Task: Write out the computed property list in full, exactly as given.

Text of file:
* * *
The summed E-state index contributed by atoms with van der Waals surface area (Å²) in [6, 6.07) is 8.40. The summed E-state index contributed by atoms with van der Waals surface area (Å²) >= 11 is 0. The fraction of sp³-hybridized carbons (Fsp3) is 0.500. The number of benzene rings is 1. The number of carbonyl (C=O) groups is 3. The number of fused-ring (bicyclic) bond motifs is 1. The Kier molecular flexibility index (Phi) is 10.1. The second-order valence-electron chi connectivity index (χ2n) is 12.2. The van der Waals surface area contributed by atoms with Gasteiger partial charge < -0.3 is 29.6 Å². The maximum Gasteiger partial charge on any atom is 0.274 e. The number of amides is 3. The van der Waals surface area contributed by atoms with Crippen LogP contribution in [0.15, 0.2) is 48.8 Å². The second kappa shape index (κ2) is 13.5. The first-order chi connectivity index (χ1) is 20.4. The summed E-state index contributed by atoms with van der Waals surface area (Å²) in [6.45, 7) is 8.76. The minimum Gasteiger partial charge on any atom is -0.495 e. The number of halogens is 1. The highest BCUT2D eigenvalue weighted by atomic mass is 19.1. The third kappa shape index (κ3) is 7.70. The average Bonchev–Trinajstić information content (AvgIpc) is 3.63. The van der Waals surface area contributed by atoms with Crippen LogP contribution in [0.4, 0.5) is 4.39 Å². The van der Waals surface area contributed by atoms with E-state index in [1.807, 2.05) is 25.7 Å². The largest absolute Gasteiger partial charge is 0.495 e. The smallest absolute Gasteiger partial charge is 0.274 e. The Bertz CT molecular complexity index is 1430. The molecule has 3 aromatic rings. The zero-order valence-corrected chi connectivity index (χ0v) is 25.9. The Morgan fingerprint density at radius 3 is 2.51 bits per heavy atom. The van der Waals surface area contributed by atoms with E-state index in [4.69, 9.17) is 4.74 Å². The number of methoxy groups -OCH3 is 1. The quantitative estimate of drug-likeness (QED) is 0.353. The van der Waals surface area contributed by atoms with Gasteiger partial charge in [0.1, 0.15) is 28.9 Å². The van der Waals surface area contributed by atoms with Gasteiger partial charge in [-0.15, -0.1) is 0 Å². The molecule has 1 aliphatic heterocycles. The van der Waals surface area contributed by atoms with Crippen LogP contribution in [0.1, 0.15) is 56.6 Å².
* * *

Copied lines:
The summed E-state index contributed by atoms with van der Waals surface area (Å²) in [6, 6.07) is 8.40. The summed E-state index contributed by atoms with van der Waals surface area (Å²) >= 11 is 0. The fraction of sp³-hybridized carbons (Fsp3) is 0.500. The number of benzene rings is 1. The number of carbonyl (C=O) groups is 3. The number of fused-ring (bicyclic) bond motifs is 1. The Kier molecular flexibility index (Phi) is 10.1. The second-order valence-electron chi connectivity index (χ2n) is 12.2. The van der Waals surface area contributed by atoms with Gasteiger partial charge < -0.3 is 29.6 Å². The maximum Gasteiger partial charge on any atom is 0.274 e. The number of amides is 3. The van der Waals surface area contributed by atoms with Crippen LogP contribution in [0.15, 0.2) is 48.8 Å². The second kappa shape index (κ2) is 13.5. The first-order chi connectivity index (χ1) is 20.4. The summed E-state index contributed by atoms with van der Waals surface area (Å²) in [6.45, 7) is 8.76. The minimum Gasteiger partial charge on any atom is -0.495 e. The number of halogens is 1. The highest BCUT2D eigenvalue weighted by atomic mass is 19.1. The third kappa shape index (κ3) is 7.70. The average Bonchev–Trinajstić information content (AvgIpc) is 3.63. The van der Waals surface area contributed by atoms with Crippen LogP contribution in [0.4, 0.5) is 4.39 Å². The van der Waals surface area contributed by atoms with E-state index in [1.807, 2.05) is 25.7 Å². The largest absolute Gasteiger partial charge is 0.495 e. The smallest absolute Gasteiger partial charge is 0.274 e. The Bertz CT molecular complexity index is 1430. The molecule has 3 aromatic rings. The zero-order valence-corrected chi connectivity index (χ0v) is 25.9. The Morgan fingerprint density at radius 3 is 2.51 bits per heavy atom. The van der Waals surface area contributed by atoms with E-state index in [4.69, 9.17) is 4.74 Å². The number of methoxy groups -OCH3 is 1. The quantitative estimate of drug-likeness (QED) is 0.353. The van der Waals surface area contributed by atoms with Gasteiger partial charge in [0.1, 0.15) is 28.9 Å². The van der Waals surface area contributed by atoms with Gasteiger partial charge in [-0.15, -0.1) is 0 Å². The molecule has 1 aliphatic heterocycles. The van der Waals surface area contributed by atoms with Crippen LogP contribution in [0.1, 0.15) is 56.6 Å².